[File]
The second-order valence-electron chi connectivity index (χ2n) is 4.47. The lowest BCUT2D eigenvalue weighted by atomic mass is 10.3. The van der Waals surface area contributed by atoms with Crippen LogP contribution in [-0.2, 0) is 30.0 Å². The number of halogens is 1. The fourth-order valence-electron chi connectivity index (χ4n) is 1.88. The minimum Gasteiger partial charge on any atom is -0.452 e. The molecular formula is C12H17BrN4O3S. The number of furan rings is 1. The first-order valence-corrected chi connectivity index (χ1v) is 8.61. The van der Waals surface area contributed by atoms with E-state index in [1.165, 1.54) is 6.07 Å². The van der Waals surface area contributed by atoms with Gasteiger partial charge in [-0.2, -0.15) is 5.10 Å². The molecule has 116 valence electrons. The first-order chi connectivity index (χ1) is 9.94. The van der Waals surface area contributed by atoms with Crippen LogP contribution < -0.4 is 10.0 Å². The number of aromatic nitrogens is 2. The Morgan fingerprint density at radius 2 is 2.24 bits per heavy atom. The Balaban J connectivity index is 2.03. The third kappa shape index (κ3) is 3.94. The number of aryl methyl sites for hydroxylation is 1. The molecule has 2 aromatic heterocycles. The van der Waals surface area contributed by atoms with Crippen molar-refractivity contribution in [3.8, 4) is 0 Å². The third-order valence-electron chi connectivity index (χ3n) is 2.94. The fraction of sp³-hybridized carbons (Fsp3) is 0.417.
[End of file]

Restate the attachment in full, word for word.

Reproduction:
The second-order valence-electron chi connectivity index (χ2n) is 4.47. The lowest BCUT2D eigenvalue weighted by atomic mass is 10.3. The van der Waals surface area contributed by atoms with Crippen LogP contribution in [-0.2, 0) is 30.0 Å². The number of halogens is 1. The fourth-order valence-electron chi connectivity index (χ4n) is 1.88. The minimum Gasteiger partial charge on any atom is -0.452 e. The molecular formula is C12H17BrN4O3S. The number of furan rings is 1. The first-order valence-corrected chi connectivity index (χ1v) is 8.61. The van der Waals surface area contributed by atoms with E-state index in [1.165, 1.54) is 6.07 Å². The van der Waals surface area contributed by atoms with Gasteiger partial charge in [-0.2, -0.15) is 5.10 Å². The molecule has 116 valence electrons. The first-order chi connectivity index (χ1) is 9.94. The van der Waals surface area contributed by atoms with Crippen LogP contribution < -0.4 is 10.0 Å². The number of aromatic nitrogens is 2. The Morgan fingerprint density at radius 2 is 2.24 bits per heavy atom. The Balaban J connectivity index is 2.03. The third kappa shape index (κ3) is 3.94. The number of aryl methyl sites for hydroxylation is 1. The molecule has 2 aromatic heterocycles. The van der Waals surface area contributed by atoms with Crippen molar-refractivity contribution in [3.8, 4) is 0 Å². The third-order valence-electron chi connectivity index (χ3n) is 2.94. The fraction of sp³-hybridized carbons (Fsp3) is 0.417.